In Vendor Evaluation, Don’t Shortcut the RFI Process

Software Vendor Selection RFI Process

In some enterprise software selection projects, clients are tempted to skip the Request for Information (RFI) stage and go straight to a Request for Proposal (RFP). This is a mistake and often the result of not fully understanding the value of a well-written RFI.

What is the difference between an RFI and an RFP? In our software selection consulting services, we develop an RFI near the beginning of the vendor evaluation process. The RFI includes a description of the client’s organization and the client’s project. It also includes a list of key requirements for the new system—not an exhaustive list, but essential functionality or processes that are distinctive for the client. Vendors are asked to respond as to their ability to satisfy those key requirements. Vendors are not asked for a cost proposal at this time. We typically make the RFI available to as many vendors as we think are qualified to respond, or to those that express an interest in responding—usually five or more.

An RFP, in contrast, is published near the end of the evaluation process, after each finalist vendor (typically 2-3) has conducted its demonstrations or other proof-of-concept. The vendors are asked to provide a cost proposal, along with their proposed license/subscription agreements and a high-level implementation proposal with costs and schedules. The vendors’ RFI responses are incorporated as an attachment, which they can revise based on what they’ve learned since they first responded to the RFI.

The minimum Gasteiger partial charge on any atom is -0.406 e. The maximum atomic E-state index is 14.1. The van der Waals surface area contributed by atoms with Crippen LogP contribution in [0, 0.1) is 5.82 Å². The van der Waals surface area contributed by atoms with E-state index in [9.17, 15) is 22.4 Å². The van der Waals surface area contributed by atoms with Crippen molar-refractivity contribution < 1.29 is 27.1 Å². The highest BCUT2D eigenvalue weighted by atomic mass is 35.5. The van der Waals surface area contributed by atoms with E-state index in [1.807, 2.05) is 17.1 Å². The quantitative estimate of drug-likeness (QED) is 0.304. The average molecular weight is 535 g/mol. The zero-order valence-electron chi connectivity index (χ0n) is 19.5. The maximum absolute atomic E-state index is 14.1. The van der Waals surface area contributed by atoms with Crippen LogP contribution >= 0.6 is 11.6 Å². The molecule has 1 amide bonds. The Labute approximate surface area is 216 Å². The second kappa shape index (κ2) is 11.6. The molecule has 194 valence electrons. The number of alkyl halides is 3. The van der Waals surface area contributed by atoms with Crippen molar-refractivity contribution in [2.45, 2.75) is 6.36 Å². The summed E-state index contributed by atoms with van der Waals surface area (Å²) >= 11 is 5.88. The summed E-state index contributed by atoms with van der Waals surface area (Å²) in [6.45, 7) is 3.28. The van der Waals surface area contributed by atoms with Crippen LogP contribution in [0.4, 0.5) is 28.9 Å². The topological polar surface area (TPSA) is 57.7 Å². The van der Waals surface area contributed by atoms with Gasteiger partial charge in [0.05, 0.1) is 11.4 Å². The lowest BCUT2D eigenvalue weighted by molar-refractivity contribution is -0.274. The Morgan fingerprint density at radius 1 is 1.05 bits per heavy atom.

Why Clients Are Tempted to Skip the RFI

There are several reasons that clients sometimes try to skip the RFI step and go straight to an RFP. First, they may view the purpose of the RFI as simply a way to determine which vendors should be on the short list, and they may believe that they already know who they are.

For example, a large multinational organization looking for a new ERP system may believe that only SAP or Oracle are qualified for the short list. For CRM, they may think that only Salesforce, SAP, Oracle, or Microsoft should be listed. Why go through the trouble of an RFI if they already know who should be on the list?

When considering Tier I solutions, such as SAP and Oracle, buyers may also believe that these systems can “do anything.” Why define requirements if the answer to every requirement is going to be “yes?”

Buyers may also think they can shorten the selection process by skipping the RFI. Writing the RFI, soliciting responses, and analyzing results can add weeks or even months to the project schedule. If the team can skip this step and go straight to an RFP, significant time can be shaved from the evaluation schedule. This can be tempting when business leaders want to get started quickly with the implementation.

The final reason is budgetary. The cost of the new system is only determined at the end of the process. If the client is budget-constrained (and who isn’t), the client would like to know early in the process what the new system will cost, sometimes so they can decide whether to move forward. Issue the RFP up front, they think, and we can get that cost information early.

The Value of the RFI

Now, let’s look at the purpose of the RFI, the value it brings to the process, and why buyers should resist the temptation to skip this important step.

  1. Casting a wide net. Many buyers think they already know which vendors should be on the short list, but that knowledge is often deficient. Often, they know about vendors that historically have served their industry, but they miss newer vendors that represent the future.